Note that Carbon Dating uses a different method that I will discuss momentarily .The radioactive material is alway decaying into something, but if the material is in a molten state, the decay products will not stay in place.These rates of decay are known, so if you can measure the proportion of parent and daughter isotopes in rocks now, you can calculate when the rocks were formed.Because of their unique decay rates, different elements are used for dating different age ranges.
Similarly, If we discover a rock with 50% K-40 and 50% Ar-40, we know it has been solid for 1.25 billion years. Note that we do not need to know how much material was present originally, only the ratios that are present today. There are three naturally occurring isotopes of carbon in the environment: carbon-12, carbon-13, and carbon-14.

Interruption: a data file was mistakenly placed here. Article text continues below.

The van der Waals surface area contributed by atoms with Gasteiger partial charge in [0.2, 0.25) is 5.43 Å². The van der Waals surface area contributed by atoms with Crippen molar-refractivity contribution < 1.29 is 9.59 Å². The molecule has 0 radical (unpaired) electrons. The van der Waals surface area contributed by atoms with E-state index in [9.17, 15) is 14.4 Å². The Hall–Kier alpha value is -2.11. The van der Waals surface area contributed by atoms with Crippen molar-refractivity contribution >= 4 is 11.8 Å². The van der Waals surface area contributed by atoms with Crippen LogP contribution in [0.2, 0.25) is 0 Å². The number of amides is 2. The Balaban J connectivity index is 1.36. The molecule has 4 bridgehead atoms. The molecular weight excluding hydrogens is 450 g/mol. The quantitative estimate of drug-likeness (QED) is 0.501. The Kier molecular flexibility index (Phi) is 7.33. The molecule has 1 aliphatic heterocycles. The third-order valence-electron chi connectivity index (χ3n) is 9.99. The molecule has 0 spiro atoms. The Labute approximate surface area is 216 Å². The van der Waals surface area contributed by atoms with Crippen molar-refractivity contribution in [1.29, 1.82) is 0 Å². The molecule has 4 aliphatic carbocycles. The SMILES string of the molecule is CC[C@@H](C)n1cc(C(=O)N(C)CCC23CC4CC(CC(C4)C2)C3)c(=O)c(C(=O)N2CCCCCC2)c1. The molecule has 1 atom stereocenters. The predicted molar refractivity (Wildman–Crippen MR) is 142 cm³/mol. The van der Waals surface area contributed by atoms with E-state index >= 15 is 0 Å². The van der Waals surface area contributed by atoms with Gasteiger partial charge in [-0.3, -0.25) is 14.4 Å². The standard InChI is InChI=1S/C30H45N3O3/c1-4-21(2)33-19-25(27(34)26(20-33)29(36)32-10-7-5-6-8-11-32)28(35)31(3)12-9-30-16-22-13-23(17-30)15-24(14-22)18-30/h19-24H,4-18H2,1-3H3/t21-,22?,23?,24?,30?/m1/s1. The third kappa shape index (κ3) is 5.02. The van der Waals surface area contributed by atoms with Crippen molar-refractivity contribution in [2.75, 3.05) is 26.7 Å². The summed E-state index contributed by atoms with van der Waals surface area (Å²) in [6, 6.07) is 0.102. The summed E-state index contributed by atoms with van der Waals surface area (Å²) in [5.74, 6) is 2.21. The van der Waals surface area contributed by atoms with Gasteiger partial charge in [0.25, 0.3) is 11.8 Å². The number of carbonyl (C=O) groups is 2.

Radiometric dating works by measuring how much a radioactive material has decayed, and using its known decay rate to calculate when the material was solidified.
There are a variety of ways of doing this; here is a common method.
Each original isotope, called the parent, gradually decays to form a new isotope, called the daughter.
Each isotope is identified with what is called a ‘mass number’.
Sedimentary rock is made of particles derived from other rocks, so measuring isotopes would date the original rock material, not the sediments they have ended up in.